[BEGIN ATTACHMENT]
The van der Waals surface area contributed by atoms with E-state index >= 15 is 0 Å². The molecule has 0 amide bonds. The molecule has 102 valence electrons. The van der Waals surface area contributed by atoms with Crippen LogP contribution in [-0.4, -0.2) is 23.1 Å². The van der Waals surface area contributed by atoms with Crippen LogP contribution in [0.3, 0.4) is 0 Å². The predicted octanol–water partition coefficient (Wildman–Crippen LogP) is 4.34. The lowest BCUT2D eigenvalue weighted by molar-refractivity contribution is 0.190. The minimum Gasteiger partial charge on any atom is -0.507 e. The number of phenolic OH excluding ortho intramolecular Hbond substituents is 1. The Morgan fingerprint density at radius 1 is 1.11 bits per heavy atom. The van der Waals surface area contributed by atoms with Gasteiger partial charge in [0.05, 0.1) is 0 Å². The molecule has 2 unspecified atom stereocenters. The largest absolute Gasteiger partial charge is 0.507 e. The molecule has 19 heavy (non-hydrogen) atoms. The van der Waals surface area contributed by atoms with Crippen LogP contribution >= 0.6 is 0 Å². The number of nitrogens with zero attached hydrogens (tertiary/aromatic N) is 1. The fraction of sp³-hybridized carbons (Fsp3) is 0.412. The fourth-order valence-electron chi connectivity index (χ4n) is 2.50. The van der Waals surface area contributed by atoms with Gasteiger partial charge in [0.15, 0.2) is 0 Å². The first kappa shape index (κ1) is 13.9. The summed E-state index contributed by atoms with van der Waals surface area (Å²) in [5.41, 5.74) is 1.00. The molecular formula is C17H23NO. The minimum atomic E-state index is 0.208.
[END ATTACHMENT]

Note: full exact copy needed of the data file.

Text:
The van der Waals surface area contributed by atoms with E-state index >= 15 is 0 Å². The molecule has 0 amide bonds. The molecule has 102 valence electrons. The van der Waals surface area contributed by atoms with Crippen LogP contribution in [-0.4, -0.2) is 23.1 Å². The van der Waals surface area contributed by atoms with Crippen LogP contribution in [0.3, 0.4) is 0 Å². The predicted octanol–water partition coefficient (Wildman–Crippen LogP) is 4.34. The lowest BCUT2D eigenvalue weighted by molar-refractivity contribution is 0.190. The minimum Gasteiger partial charge on any atom is -0.507 e. The number of phenolic OH excluding ortho intramolecular Hbond substituents is 1. The Morgan fingerprint density at radius 1 is 1.11 bits per heavy atom. The van der Waals surface area contributed by atoms with Gasteiger partial charge in [0.05, 0.1) is 0 Å². The molecule has 2 unspecified atom stereocenters. The largest absolute Gasteiger partial charge is 0.507 e. The molecule has 19 heavy (non-hydrogen) atoms. The van der Waals surface area contributed by atoms with Crippen LogP contribution >= 0.6 is 0 Å². The number of nitrogens with zero attached hydrogens (tertiary/aromatic N) is 1. The fraction of sp³-hybridized carbons (Fsp3) is 0.412. The fourth-order valence-electron chi connectivity index (χ4n) is 2.50. The van der Waals surface area contributed by atoms with Gasteiger partial charge in [0.15, 0.2) is 0 Å². The first kappa shape index (κ1) is 13.9. The summed E-state index contributed by atoms with van der Waals surface area (Å²) in [5.41, 5.74) is 1.00. The molecular formula is C17H23NO. The minimum atomic E-state index is 0.208.